DESEC: Chihuahua develops talent amid nearshoring boom

2 DESEC: Chihuahua develops talent amid nearshoring boom

CHIHUAHUA, Mexico , June 7, 2024 /PRNewswire/ — Chihuahua City, the capital of the northern Mexican state of the same name, has become a reference point for exports, thanks to the arrival of major multinational companies 50 years ago. It is now leveraging the nearshoring boom to develop talent and sophisticate its economy.

While Mexico has lost 3.2% of its maquiladora jobs over the past seven months due to a slowdown in the U.S. economy, Chihuahua has maintained a positive trend anchored in the relocation of production chains, with export employment growing by 4.4% over the same period.

René Espinoza Terrazas, president of Index Chihuahua, told EFE that the city’s success in attracting more export jobs lies in the unity of the industrial sector, as well as in the consolidation of talent and physical infrastructure and improve the quality of life for its residents.

“The industry brings great development for the workforce. You certify an operator, and they achieve that level. Previously, the jobs were repetitive with no development, but now you can see people with certifications and a better standard of living,” Espinoza said.

According to Espinoza, Chihuahua has become a hub for the aerospace industry with companies like Textron Aviation, BELL, Honeywell, EZ AIR-Embraer, and Bombardier, as well as major auto parts manufacturers, led by a plant that makes engines for the car company Ford.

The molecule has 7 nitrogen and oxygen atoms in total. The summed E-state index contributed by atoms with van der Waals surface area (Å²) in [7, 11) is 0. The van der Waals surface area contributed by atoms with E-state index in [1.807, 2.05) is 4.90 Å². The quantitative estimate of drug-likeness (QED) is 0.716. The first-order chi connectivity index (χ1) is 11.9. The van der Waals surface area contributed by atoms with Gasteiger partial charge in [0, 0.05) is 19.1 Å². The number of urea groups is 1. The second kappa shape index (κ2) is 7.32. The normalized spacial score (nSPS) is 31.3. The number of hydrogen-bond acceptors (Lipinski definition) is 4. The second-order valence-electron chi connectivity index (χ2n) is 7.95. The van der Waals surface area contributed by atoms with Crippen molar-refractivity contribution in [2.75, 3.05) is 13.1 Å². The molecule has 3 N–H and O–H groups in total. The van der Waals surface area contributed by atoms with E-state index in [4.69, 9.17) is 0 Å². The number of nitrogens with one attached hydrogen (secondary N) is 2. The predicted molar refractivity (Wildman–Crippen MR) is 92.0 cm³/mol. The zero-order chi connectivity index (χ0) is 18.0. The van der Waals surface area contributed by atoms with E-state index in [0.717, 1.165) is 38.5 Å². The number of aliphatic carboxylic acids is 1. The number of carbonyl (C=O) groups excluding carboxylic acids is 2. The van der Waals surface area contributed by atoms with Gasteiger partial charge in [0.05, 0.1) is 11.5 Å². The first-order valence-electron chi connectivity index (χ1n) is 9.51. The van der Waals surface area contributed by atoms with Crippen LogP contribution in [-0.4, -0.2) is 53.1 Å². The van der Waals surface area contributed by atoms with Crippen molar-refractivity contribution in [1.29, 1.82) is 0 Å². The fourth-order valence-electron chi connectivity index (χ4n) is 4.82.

The 106 export maquiladora plants currently operating generate 93,000 jobs and, in 2023, sent exports worth $10 billion, mostly to the United States. José Luis Rodulfo Mercado, former director of the Maquiladora Association, said that in the 1960s, the city was primarily agro-industrial, livestock, and construction with Cementos de Chihuahua. The arrival of the maquiladora industry introduced a work culture that has persisted since then.

Conrado Rolón Hinojosa, a founding partner of the maquiladora group, explained that this export talent has been developing for 50 years since transnationals began operating in Mexico following the success in Ciudad Juárez with the National Border Program, which aimed to employ a wave of Mexicans returning from the U.S.

Located 380 kilometers (236 miles) from the U.S. border, the state expects the arrival of three more investments agreed upon during the Paris Air Show 2023 and has its sights set on companies in the electromobility sector, for which it already has talent graduating from its technical schools and universities.


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